Acosta v. Richter, No. 84413

CourtUnited States State Supreme Court of Florida
Writing for the CourtANSTEAD; GRIMES
Parties21 Fla. L. Weekly S29 Rudolph ACOSTA, M.D., Petitioner, v. Nancy RICHTER, et vir, Respondents.
Docket NumberNo. 84413
Decision Date18 January 1996

Page 149

671 So.2d 149
21 Fla. L. Weekly S29
Rudolph ACOSTA, M.D., Petitioner,
v.
Nancy RICHTER, et vir, Respondents.
No. 84413.
Supreme Court of Florida.
Jan. 18, 1996.
Rehearing Denied April 4, 1996.

Page 150

Application for Review of the Decision of the District Court of Appeal--Direct Conflict of Decisions Second District--Case No. 94-01017 (Hillsborough County).

Philip D. Parrish of Stephens, Lynn, Klein & McNicholas, P.A., Miami, for Petitioner.

Kenneth S. Spiegelman of Grover, Weinstein, Stauber & Friedman, P.A., Miami Beach, for Respondents.

Joel S. Perwin of Podhurst, Orseck, Josefsberg, Eaton, Meadow, Olin & Perwin, P.A., Miami, Amicus Curiae for The Academy of Florida Trial Lawyers.

Raoul G. Cantero, III of Adorno & Zeder, P.A., Miami, Amicus Curiae for Florida Medical Association.

ANSTEAD, Justice.

We have for review Richter v. Bagala, 647 So.2d 215 (Fla. 2d DCA 1994), which expressly and directly conflicts with the opinion in Johnson v. Mount Sinai Medical Center, Inc., 615 So.2d 257 (Fla. 3d DCA 1993). 1 We have jurisdiction. Art. V, § 3(b)(3), Fla. Const. For the reasons expressed below, we approve Richter, disapprove Johnson, and hold that section 455.241(2), Florida Statutes (1993), provides for a broad physician-patient privilege of confidentiality for a patient's medical information and a limited exception to the privilege for disclosure by a defendant physician in a medical negligence action in order for the physician to defend herself.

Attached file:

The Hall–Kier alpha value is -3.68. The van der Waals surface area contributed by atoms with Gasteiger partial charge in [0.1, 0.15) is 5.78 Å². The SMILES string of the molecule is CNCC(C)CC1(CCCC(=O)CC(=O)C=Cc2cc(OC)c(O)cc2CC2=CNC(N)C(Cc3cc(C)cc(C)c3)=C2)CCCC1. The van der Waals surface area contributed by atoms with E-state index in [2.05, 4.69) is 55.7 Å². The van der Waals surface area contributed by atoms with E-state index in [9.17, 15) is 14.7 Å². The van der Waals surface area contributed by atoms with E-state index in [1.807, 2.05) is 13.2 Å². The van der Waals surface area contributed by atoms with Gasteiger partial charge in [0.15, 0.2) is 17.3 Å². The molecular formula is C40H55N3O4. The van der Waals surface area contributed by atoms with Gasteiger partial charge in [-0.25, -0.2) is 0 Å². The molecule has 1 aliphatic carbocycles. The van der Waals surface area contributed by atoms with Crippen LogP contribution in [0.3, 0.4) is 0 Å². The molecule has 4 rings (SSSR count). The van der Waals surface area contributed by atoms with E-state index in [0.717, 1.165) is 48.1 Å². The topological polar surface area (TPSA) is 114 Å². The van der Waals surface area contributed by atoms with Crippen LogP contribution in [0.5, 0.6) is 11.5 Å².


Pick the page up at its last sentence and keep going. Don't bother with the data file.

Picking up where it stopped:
FACTS

Nancy Richter and Gary Richter filed a medical negligence action against Frank J. Bagala, M.D., and Rudolph Acosta, M.D. During pre-trial proceedings, Dr. Acosta sought an order approving ex parte conferences between his counsel and the plaintiffs' treating physicians. Dr. Bagala joined in the request. The trial court granted the request and authorized defense counsel to have ex parte discussions with the Richters' treating physicians. 2 The Richters sought review by certiorari, and the Second District Court of Appeal quashed the trial court order, Richter, 647 So.2d at 217, and acknowledged conflict with the Third District decision in Johnson.